Question

Page 2 of 2  


in
You mean groove, not rabbet, right?
If the bottom is solid wood, it has to be that way to allow for expansion and contraction of the bottom pannel. The pannel should be free to move and should be allowed to expand out the back if necessary. Brads are actually pretty forgiving in this respect.
If the bottom is plywood, I would capture it on all four sides and glue it in place using the plywood to add structural strength to the drawer. IMNSHO this is one applpication where plywood is superior to solid wood.
_Steve
Add pictures here
<% if( /^image/.test(type) ){ %>
<% } %>
<%-name%>
Add image file
Upload
Stephen M wrote:

If it "has to be that way" why do frame and panel doors work OK? :)
I think it only done this way as a carry over from the days before plywood was available. It is pretty rare to see an old drawer with it's original solid wood bottom that is NOT cracked. Leaving the back open just makes it easier to replace or R&R. One other reason might be simply to make construction easier, though I typically dado all for sides and have neaver had any trouble with assembly.
Larry W
Add pictures here
<% if( /^image/.test(type) ){ %>
<% } %>
<%-name%>
Add image file
Upload

expansion
and
actually
it
IMNSHO
With a F&P door you will have typically 2 inches or so into which you can oversize your groove by 1/8" to accomodate expansion. In a 1/2" thick drawer, there isn't a whole lot left after you subtract for the groove and the expansion allowance.

I'll buy that.
-Steve
Add pictures here
<% if( /^image/.test(type) ){ %>
<% } %>
<%-name%>
Add image file
Upload
"C & S" wrote in message

move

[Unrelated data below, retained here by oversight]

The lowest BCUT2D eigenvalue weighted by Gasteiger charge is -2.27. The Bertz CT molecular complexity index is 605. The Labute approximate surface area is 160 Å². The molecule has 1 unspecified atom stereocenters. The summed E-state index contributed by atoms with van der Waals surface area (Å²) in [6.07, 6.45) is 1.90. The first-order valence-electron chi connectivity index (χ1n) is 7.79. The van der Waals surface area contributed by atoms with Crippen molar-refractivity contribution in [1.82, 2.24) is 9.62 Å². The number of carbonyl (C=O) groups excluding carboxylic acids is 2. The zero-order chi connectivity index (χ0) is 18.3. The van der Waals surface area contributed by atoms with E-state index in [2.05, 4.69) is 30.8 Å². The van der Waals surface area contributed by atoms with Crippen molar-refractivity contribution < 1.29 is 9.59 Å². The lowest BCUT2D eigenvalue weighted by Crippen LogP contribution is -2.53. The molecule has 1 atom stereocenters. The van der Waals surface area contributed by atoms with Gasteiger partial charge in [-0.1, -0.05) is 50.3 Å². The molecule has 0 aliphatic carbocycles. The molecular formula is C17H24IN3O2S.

Actually, the method of drawer making in question was devised to allow for ease of replacement of a drawer bottom and has little to do with expansion/contraction of wood.
--
www.e-woodshop.net
Last update: 12/13/05
  Click to see the full signature.
Add pictures here
<% if( /^image/.test(type) ){ %>
<% } %>
<%-name%>
Add image file
Upload
wrote:

OK, I suppose, so long as it fits to a hare's breath.

Stronger which way? There are no strenuous forces pushing it back and forth, and it is well enough supported vertically in either case, even if one method might be measureably slightly stronger than another. There would have to be some considerable effort to deform the back of the drawer to prove a point, and tha simply doesn't occur naturally.
There are other more important considerations such as replacement, which has been mentioned.
Add pictures here
<% if( /^image/.test(type) ){ %>
<% } %>
<%-name%>
Add image file
Upload

I rabbet all 4 sides. I don't think I have ever even heard of anyone wanting to remove a drawer bottom, and it certainly looks more finished. Looks like we are a minority.
Add pictures here
<% if( /^image/.test(type) ){ %>
<% } %>
<%-name%>
Add image file
Upload
Toller wrote:
<<I rabbet all 4 sides. I don't think I have ever even heard of anyone
wanting to remove a drawer bottom, and it certainly looks more finished. Looks like we are a minority.<<
I think the consideration is what the drawer is fitted in. I repair a lot of kitchen drawers that are beat up pretty badly as they are overloaded with silverware, utensils, and some even put plates, etc. in them. The bottoms will bulge out until the drawer bottoms sag so much they fall out of the groove, or the drawer will not close easily, which results in the famous female "hip check" to make sure it does. I have also found that people put leaky things in them such as lamp oil, glue, solvent base cleaners, and all manner of other liquids. So replacing a drawer bottom is a good thing for them.
On the other hand, if it is the prized family heirloom Federal style highboy, probably enough care is taken in its use to ensure that the drawers are not abused.
Robert
Add pictures here
<% if( /^image/.test(type) ){ %>
<% } %>
<%-name%>
Add image file
Upload